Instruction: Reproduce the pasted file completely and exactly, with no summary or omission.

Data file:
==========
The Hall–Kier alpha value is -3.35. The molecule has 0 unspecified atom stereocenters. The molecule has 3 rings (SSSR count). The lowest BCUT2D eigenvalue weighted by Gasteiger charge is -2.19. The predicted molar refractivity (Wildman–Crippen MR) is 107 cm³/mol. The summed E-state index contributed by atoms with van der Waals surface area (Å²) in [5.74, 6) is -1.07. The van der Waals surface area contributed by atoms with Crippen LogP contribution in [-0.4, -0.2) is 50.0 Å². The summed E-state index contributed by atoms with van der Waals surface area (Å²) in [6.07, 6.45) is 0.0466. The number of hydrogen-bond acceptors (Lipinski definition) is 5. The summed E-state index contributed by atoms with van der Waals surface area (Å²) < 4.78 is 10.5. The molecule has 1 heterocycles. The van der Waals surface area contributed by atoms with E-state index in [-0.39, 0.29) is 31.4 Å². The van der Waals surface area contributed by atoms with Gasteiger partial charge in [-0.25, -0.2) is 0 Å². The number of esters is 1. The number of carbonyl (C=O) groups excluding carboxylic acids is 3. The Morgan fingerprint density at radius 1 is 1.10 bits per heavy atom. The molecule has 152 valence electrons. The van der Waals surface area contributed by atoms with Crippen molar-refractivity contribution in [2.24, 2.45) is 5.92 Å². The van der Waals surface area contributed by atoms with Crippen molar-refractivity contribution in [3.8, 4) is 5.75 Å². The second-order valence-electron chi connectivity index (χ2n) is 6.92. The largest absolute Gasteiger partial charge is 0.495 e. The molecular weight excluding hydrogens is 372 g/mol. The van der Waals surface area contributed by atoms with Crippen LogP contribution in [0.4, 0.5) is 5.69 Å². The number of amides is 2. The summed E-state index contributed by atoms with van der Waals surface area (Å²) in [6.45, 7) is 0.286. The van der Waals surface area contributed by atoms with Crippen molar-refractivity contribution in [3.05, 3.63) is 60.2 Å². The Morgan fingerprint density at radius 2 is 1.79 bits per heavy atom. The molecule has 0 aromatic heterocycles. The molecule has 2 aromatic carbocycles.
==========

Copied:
The Hall–Kier alpha value is -3.35. The molecule has 0 unspecified atom stereocenters. The molecule has 3 rings (SSSR count). The lowest BCUT2D eigenvalue weighted by Gasteiger charge is -2.19. The predicted molar refractivity (Wildman–Crippen MR) is 107 cm³/mol. The summed E-state index contributed by atoms with van der Waals surface area (Å²) in [5.74, 6) is -1.07. The van der Waals surface area contributed by atoms with Crippen LogP contribution in [-0.4, -0.2) is 50.0 Å². The summed E-state index contributed by atoms with van der Waals surface area (Å²) in [6.07, 6.45) is 0.0466. The number of hydrogen-bond acceptors (Lipinski definition) is 5. The summed E-state index contributed by atoms with van der Waals surface area (Å²) < 4.78 is 10.5. The molecule has 1 heterocycles. The van der Waals surface area contributed by atoms with E-state index in [-0.39, 0.29) is 31.4 Å². The van der Waals surface area contributed by atoms with Gasteiger partial charge in [-0.25, -0.2) is 0 Å². The number of esters is 1. The number of carbonyl (C=O) groups excluding carboxylic acids is 3. The Morgan fingerprint density at radius 1 is 1.10 bits per heavy atom. The molecule has 152 valence electrons. The van der Waals surface area contributed by atoms with Crippen molar-refractivity contribution in [2.24, 2.45) is 5.92 Å². The van der Waals surface area contributed by atoms with Crippen molar-refractivity contribution in [3.8, 4) is 5.75 Å². The second-order valence-electron chi connectivity index (χ2n) is 6.92. The largest absolute Gasteiger partial charge is 0.495 e. The molecular weight excluding hydrogens is 372 g/mol. The van der Waals surface area contributed by atoms with Crippen LogP contribution in [0.4, 0.5) is 5.69 Å². The number of amides is 2. The summed E-state index contributed by atoms with van der Waals surface area (Å²) in [6.45, 7) is 0.286. The van der Waals surface area contributed by atoms with Crippen molar-refractivity contribution in [3.05, 3.63) is 60.2 Å². The Morgan fingerprint density at radius 2 is 1.79 bits per heavy atom. The molecule has 0 aromatic heterocycles. The molecule has 2 aromatic carbocycles.